Hoosier Next President?

Posted: November 7, 2010 in Uncategorized
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In the wake of Tuesday’s landslide for Republicans, one underreported story was the virtually unprecedented number of statehouse legislatures the GOP took over.  Redistricting is sure to make all of these gains vitally important, but perhaps none can so much affect the 2012 GOP nomination as the conquest of the Indiana state legislature.

Indiana Governor Mitch Daniels has been talked about quite a bit as a potential 2012 contender.  (Nevermind that the Governor has said he has no intention of running for anything again.)  The removal of Democratic legislative opponents clears the way for Daniels to end his already successful governorship (he currently enjoys something like 69% approval) on a crescendo of accomplishment.

According to the Indianapolis Star, Daniels is preparing to push through fiscal conservative measures such as merit pay for teachers, making it easier to target and fire bad teachers, charter and virtual schools, and the elimination of executive-order collective bargaining without legislative approval.

Yet Daniels, should he ultimately choose to run, could be dogged by a number of questions regarding his “fit” with the GOP.  In the first place, the previously cited Star article notes the Governor wants to centralize various state government structures and consolidate some school systems, all in the name (one presumes) of efficiency and budget-consciousness.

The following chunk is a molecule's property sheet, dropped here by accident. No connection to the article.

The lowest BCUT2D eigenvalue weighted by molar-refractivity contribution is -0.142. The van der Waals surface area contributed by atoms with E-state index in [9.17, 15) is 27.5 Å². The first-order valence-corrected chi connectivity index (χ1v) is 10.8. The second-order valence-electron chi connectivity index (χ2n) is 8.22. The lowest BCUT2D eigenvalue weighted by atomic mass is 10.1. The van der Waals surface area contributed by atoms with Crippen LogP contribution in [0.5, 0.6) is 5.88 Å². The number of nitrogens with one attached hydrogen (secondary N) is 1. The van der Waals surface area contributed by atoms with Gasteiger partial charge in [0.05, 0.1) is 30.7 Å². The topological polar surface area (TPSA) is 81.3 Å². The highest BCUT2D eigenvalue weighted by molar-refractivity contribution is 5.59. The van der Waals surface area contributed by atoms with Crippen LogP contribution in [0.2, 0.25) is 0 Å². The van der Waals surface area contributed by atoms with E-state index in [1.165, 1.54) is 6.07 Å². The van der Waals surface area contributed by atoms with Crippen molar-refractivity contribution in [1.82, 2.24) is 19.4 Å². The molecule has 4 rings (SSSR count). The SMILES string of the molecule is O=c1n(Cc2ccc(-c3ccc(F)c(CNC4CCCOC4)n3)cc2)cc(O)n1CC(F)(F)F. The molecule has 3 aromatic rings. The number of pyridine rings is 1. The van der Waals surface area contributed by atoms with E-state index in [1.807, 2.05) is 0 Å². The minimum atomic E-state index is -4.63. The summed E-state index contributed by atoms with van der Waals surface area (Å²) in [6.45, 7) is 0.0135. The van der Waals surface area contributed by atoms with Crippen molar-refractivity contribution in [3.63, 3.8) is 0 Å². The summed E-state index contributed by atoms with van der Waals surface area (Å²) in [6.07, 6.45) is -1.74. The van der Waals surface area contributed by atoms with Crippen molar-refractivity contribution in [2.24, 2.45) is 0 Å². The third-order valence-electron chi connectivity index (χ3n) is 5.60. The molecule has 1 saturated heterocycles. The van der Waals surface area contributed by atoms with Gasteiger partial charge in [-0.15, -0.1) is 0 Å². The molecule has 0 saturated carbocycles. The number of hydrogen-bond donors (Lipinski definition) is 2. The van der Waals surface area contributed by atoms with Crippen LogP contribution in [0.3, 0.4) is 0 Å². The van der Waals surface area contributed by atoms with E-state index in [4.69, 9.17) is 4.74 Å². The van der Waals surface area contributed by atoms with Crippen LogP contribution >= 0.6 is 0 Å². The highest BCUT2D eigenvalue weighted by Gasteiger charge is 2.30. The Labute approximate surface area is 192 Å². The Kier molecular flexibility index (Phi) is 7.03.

Regrettably, Daniels has been rather impolitic recently regarding some issues near and dear to the conservative base.  First was his opining that the GOP ought to declare a “truce” on social issues.  Second–and perhaps even more damning–was his weigh-in on the results of the historic GOP mid-terms.  He told the Hill that the GOP, “didn’t turn up the strongest Senate candidates.”  No matter how tired the public has grown of Obama by 2012, I still find it difficult to believe that any candidate can win a general election by alienating his/her own base.  (Remember John McCain?)  If Daniels can’t unify a divided party, why should anyone expect him to unify a divided country?

Why Daniels felt the need to do this is a bit disturbing.  Initially, I suspected that he was merely trying to curry favor with the Party bosses and elites.  Upon learning more about Mitch, it seems plausible that he was simply exercising his maverick streak and speaking his mind.  In either case, the comments weren’t very savvy for a potential presidential candidate.

Daniels has amply demonstrated his acumen as a chief executive and numbers guy in Indiana.  Even if he chooses not to run in 2012–he recently told Fox News’ Brett Baier that, “[I] never plan to be a candidate for anything again, and have said so over and over”–I would hope any future conservative administration will exert a lot of effort to try and bring Daniels on board in a post like Treasury Secretary.


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